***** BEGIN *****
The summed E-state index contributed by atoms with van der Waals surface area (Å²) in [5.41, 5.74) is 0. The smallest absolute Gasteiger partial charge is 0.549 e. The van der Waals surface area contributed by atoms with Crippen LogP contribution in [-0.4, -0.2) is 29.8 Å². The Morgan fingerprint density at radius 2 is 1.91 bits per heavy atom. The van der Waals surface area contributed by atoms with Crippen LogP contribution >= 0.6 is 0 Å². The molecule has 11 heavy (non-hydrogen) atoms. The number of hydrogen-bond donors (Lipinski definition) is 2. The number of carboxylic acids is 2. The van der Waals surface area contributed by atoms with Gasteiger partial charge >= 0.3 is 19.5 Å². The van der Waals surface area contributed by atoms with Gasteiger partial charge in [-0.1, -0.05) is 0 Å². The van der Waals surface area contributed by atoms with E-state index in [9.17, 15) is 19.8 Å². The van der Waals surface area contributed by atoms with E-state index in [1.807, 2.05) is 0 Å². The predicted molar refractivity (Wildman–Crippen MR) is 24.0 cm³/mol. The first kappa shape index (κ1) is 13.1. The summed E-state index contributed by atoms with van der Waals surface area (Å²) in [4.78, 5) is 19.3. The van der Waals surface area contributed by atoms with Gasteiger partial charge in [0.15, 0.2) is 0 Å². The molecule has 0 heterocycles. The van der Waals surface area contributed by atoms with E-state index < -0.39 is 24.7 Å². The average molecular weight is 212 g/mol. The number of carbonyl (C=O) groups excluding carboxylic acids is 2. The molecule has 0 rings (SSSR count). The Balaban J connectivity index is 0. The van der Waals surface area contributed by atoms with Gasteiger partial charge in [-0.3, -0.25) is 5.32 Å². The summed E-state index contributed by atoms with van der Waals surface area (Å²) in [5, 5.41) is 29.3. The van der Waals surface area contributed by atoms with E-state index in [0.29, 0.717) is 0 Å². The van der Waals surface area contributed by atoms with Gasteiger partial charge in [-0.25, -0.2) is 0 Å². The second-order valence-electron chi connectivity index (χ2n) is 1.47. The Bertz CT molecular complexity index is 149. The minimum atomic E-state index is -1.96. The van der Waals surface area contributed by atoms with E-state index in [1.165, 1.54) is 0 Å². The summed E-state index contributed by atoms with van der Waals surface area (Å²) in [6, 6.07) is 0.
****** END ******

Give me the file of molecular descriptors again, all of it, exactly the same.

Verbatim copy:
The summed E-state index contributed by atoms with van der Waals surface area (Å²) in [5.41, 5.74) is 0. The smallest absolute Gasteiger partial charge is 0.549 e. The van der Waals surface area contributed by atoms with Crippen LogP contribution in [-0.4, -0.2) is 29.8 Å². The Morgan fingerprint density at radius 2 is 1.91 bits per heavy atom. The van der Waals surface area contributed by atoms with Crippen LogP contribution >= 0.6 is 0 Å². The molecule has 11 heavy (non-hydrogen) atoms. The number of hydrogen-bond donors (Lipinski definition) is 2. The number of carboxylic acids is 2. The van der Waals surface area contributed by atoms with Gasteiger partial charge >= 0.3 is 19.5 Å². The van der Waals surface area contributed by atoms with Gasteiger partial charge in [-0.1, -0.05) is 0 Å². The van der Waals surface area contributed by atoms with E-state index in [9.17, 15) is 19.8 Å². The van der Waals surface area contributed by atoms with E-state index in [1.807, 2.05) is 0 Å². The predicted molar refractivity (Wildman–Crippen MR) is 24.0 cm³/mol. The first kappa shape index (κ1) is 13.1. The summed E-state index contributed by atoms with van der Waals surface area (Å²) in [4.78, 5) is 19.3. The van der Waals surface area contributed by atoms with Gasteiger partial charge in [0.15, 0.2) is 0 Å². The molecule has 0 heterocycles. The van der Waals surface area contributed by atoms with E-state index < -0.39 is 24.7 Å². The average molecular weight is 212 g/mol. The number of carbonyl (C=O) groups excluding carboxylic acids is 2. The molecule has 0 rings (SSSR count). The Balaban J connectivity index is 0. The van der Waals surface area contributed by atoms with Gasteiger partial charge in [-0.3, -0.25) is 5.32 Å². The summed E-state index contributed by atoms with van der Waals surface area (Å²) in [5, 5.41) is 29.3. The van der Waals surface area contributed by atoms with E-state index in [0.29, 0.717) is 0 Å². The van der Waals surface area contributed by atoms with Gasteiger partial charge in [-0.25, -0.2) is 0 Å². The second-order valence-electron chi connectivity index (χ2n) is 1.47. The Bertz CT molecular complexity index is 149. The minimum atomic E-state index is -1.96. The van der Waals surface area contributed by atoms with E-state index in [1.165, 1.54) is 0 Å². The summed E-state index contributed by atoms with van der Waals surface area (Å²) in [6, 6.07) is 0.